10. Not following a routine
Dogs are animals that like habits. Maintaining a daily routine helps them feel happier, safer, and can even help them endure any future changes. On the other hand, animals that do not have an established routine tend to get stressed, depressed, and show anxiety in their daily behavior.
It’s always better to create a routine when the dog is still a puppy. Establish schedules for sleeping, eating, going to the bathroom, walking, and playing. This is important for you and your pet to reinforce your relationship. As long as you respect your dog’s schedule, you can introduce new activities without the fear of anything affecting their stability.
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Bonus: If you’re stressed, your dog gets stressed too.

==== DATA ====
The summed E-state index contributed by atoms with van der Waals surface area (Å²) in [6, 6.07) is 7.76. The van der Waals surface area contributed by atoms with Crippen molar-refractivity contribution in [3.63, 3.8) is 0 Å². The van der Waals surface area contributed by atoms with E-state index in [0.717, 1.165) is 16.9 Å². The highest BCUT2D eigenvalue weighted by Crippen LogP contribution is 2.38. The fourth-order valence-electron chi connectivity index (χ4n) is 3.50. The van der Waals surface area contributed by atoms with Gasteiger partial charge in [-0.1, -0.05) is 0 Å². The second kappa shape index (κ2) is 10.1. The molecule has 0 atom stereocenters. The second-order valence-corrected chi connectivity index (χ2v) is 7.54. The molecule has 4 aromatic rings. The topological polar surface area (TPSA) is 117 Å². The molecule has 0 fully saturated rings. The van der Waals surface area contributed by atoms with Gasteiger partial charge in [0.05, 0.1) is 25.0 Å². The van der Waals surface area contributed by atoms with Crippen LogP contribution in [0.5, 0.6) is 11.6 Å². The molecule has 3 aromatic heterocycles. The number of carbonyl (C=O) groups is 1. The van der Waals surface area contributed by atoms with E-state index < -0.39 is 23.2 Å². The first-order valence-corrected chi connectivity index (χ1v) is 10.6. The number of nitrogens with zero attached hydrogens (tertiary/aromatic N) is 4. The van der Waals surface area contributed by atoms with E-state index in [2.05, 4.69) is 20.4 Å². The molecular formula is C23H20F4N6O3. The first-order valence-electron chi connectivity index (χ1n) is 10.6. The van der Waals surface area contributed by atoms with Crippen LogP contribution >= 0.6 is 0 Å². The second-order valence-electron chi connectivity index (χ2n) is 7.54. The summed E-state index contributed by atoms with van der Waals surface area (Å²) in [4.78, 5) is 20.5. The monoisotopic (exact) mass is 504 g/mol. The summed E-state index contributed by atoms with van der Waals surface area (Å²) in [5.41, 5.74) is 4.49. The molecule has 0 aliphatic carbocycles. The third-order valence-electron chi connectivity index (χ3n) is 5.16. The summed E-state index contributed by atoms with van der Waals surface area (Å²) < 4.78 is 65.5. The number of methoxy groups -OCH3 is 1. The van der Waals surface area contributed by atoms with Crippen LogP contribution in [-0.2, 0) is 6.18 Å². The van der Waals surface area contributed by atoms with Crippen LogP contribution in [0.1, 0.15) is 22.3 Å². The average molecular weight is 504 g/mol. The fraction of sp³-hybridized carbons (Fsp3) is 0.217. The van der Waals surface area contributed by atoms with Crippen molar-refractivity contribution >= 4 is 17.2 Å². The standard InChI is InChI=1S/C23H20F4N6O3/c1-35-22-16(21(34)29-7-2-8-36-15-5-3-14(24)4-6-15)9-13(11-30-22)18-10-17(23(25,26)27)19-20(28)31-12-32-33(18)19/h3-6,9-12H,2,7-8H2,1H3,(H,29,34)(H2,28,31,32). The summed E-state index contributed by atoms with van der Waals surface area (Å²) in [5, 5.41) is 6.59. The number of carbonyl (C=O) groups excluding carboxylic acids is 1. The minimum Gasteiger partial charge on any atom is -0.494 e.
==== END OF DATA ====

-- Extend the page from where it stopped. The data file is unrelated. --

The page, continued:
Research has also found that dogs reflect the mood of their owners. So if you’re stressed, chances are your furry friend is too. To determine this, scientists measured the levels of cortisol, the stress hormone, in both the owners and the animals that took part in the study. They basically found that the results were synchronized in both instances: people with high cortisol levels had dogs with equally high levels and people with low cortisol had dogs with low cortisol levels too.
These findings highlight just how strong the bond between people and their pets is. It also helps to raise awareness on how to better take care of our dogs’ health. We have to start by really caring about our own well-being. So, if you notice that your pet behaves out of place, you might want to ask yourself how you feel and look for ways to relax. Then the 2 of you will be able to continue enjoying your friendship to the fullest.
What other things do we normally do that could potentially stress our dogs out? What things help your little friend feel better? Of course, don’t forget that if you have any doubts or questions about your dog’s health, it’s better to go to the vet, just to be sure.